Wednesday 8 September 2021

Back to VizMigging

The wind moved into the west which brought an end to exciting seawatches. It's since turned south-s'easterly which can be good for VizMigging  -visible migration - which for me means observing and counting birds on their autumn migration from a single vantage point. I'm normally in Tarifa at this time for the most spectacular VizMig in western Europe, it wasn't to be this year...

Instead, my vantage point was the 'big dune' at Druridge this morning. No flocks of Honey Buzzards, Short-toed Eagles or White Storks but a great vantage point at the innermost part of the bay which funnels coasting birds in to one point. I only had an hour or so before work from 7.30am to 8.30am. The wind was light and the skies were clear.

Typical view of a passing Meadow Pipit

Meadow Pipits and Swallows were piling through as I arrived and continued to do so. House and Sand Martins came through in lower numbers with only a few Skylarks and Pied/White Wagtails. A few waders included 2 Ruff, Greenshank, Black-tailed Godwit and four Snipe. 

The final tally for one hour was:

Barn Swallow - 557

Meadow Pipit - 288

House Martin - 36

Sand Martin - 14

Skylark - 4

Pied/White Wagtail - 2

The last couple of evenings have been warm, sunny and calm and I've had a couple of brief looks on the sea. Yesterday I photographed a wader coming in-off, it flew over my head as I photographed (I nearly went-over backwards) and had me stumped at first. Any guesses what it is?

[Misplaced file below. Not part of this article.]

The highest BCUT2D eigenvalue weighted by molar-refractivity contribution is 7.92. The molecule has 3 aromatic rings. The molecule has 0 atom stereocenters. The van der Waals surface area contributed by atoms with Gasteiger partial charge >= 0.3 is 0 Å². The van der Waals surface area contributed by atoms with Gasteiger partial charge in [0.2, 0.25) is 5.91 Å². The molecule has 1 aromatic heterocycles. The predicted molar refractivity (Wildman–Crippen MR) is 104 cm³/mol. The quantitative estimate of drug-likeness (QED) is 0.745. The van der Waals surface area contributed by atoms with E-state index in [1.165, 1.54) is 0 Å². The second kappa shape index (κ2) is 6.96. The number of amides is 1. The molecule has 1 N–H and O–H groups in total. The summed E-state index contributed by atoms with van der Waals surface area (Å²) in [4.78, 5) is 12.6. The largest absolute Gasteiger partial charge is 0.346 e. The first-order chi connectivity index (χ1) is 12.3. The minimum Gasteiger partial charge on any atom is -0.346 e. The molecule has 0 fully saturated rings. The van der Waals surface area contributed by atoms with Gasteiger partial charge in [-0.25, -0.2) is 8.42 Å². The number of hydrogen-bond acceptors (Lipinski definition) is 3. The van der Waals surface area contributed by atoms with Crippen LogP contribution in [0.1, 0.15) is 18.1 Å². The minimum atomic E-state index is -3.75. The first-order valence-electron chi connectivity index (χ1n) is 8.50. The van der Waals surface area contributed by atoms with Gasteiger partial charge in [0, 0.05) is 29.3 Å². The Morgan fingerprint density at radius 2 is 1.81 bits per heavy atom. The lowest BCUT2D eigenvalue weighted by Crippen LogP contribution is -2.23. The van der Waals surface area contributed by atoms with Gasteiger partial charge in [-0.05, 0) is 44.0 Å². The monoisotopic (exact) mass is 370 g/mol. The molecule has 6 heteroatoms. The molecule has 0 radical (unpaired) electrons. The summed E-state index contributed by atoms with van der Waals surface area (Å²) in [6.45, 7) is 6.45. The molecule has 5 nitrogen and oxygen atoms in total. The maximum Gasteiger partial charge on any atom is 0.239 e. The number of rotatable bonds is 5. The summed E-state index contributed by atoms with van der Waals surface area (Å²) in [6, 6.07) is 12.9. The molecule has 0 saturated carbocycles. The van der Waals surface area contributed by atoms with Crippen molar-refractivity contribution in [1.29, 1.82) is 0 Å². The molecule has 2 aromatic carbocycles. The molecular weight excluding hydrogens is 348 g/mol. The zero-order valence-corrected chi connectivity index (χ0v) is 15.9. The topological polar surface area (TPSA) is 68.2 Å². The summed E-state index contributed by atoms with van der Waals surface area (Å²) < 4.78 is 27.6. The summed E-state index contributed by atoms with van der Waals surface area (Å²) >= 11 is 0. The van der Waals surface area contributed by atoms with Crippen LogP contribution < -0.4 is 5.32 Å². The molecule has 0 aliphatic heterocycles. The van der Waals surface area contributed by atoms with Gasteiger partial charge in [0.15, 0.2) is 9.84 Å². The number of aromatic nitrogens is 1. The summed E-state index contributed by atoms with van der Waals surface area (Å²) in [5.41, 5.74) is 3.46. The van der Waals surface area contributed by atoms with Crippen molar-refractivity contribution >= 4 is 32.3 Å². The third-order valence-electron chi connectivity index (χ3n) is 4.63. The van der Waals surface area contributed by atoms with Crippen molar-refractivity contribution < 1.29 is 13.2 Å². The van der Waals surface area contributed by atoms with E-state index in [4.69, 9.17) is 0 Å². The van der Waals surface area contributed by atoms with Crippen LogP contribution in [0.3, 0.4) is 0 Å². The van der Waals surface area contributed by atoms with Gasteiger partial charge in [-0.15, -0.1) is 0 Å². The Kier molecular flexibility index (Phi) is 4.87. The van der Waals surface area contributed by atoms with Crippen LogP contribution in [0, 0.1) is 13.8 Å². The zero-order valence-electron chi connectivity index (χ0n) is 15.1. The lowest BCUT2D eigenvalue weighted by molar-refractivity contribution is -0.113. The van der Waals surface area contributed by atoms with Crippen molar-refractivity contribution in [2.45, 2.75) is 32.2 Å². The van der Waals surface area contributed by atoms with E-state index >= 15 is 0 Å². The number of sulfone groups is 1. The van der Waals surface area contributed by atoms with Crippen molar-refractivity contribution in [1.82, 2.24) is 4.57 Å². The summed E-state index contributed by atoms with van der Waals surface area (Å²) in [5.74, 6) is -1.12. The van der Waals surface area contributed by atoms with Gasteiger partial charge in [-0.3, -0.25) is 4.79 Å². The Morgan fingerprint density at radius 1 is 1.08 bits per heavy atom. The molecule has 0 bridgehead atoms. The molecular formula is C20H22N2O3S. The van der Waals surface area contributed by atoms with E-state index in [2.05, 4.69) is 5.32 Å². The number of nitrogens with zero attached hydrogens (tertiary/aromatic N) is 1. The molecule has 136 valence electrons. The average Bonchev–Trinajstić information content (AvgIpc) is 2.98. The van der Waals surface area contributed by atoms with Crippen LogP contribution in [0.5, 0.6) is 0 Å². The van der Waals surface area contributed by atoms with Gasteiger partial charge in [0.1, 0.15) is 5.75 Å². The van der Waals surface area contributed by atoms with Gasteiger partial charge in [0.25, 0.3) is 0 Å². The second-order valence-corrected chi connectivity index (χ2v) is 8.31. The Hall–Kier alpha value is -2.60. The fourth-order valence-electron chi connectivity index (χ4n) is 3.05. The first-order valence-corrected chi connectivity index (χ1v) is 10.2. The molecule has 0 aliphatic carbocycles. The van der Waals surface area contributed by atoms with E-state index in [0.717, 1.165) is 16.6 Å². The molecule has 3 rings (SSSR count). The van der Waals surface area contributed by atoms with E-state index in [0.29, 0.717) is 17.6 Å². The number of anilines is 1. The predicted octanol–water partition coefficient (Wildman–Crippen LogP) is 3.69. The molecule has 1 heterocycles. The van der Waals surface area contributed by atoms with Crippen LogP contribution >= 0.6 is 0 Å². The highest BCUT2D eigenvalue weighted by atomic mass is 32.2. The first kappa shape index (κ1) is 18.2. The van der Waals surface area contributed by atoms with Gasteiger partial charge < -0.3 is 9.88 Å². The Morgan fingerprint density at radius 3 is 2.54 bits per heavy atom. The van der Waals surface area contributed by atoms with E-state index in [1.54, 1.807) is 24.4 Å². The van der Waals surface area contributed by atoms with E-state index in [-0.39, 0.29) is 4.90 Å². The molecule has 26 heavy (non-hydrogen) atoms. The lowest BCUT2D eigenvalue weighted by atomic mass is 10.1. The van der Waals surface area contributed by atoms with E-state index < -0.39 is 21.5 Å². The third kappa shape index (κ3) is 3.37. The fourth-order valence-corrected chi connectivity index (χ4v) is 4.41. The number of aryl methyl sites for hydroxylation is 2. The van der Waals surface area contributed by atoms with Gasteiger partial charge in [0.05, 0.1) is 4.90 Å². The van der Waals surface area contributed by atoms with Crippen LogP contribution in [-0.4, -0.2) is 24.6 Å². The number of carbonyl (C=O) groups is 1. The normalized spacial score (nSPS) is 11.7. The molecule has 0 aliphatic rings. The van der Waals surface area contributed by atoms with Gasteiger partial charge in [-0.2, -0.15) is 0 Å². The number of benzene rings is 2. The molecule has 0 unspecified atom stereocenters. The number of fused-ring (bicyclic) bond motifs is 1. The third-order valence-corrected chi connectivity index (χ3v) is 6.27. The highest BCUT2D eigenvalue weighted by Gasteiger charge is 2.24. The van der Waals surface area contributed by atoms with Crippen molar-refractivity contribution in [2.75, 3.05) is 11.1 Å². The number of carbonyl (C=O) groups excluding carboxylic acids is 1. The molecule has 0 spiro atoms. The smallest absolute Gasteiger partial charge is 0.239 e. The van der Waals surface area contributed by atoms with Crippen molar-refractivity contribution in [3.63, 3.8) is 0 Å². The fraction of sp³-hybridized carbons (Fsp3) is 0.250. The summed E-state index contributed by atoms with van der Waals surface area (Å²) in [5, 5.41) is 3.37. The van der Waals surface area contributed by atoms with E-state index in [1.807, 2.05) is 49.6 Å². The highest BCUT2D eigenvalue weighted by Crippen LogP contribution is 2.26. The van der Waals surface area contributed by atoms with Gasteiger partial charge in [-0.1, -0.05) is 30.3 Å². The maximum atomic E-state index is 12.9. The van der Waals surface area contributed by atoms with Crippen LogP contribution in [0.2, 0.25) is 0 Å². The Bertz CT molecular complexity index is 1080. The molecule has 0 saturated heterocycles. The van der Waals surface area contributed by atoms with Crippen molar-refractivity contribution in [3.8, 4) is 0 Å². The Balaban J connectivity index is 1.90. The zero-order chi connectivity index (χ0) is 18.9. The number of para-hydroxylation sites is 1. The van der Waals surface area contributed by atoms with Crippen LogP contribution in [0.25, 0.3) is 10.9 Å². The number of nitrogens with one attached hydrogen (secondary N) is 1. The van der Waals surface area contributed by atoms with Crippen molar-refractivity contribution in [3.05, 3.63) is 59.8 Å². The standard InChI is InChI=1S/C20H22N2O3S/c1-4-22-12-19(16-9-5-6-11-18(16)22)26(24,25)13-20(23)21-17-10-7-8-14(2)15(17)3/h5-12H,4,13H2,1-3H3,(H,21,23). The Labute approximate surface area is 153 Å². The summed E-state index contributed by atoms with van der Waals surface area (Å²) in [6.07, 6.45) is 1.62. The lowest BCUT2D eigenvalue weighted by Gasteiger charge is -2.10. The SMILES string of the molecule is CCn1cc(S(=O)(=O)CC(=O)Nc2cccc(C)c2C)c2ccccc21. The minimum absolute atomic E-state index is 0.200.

Out of context wader

The Scoter flock numbers around 350 but is always changing, last night there were two Great-crested Grebes with them, tonight two Tufted Duck. The flock is constantly changing and requires regular scrutiny if a 'Surfy' is to be found. 

Tonight I had two treats, an aerial battle between an Arctic Skua and a young Sandwich Tern and a beautiful sunset. An adult and juvenile Roseate tern were nice as it won't be long until they're gone. 

Let battle commence
Off they go

Sunset, that's the Simonside Hills behind the turbines. 

Thursday 2 September 2021

Still seawatching

Last week I was mostly seawatching. Well, since then, the wind has remained out of the north and I've continued to be 'mostly seawatching'.

I've had two sessions on the patch and two trips to Snab Point for rarer species, just to give myself a better chance of seeing them.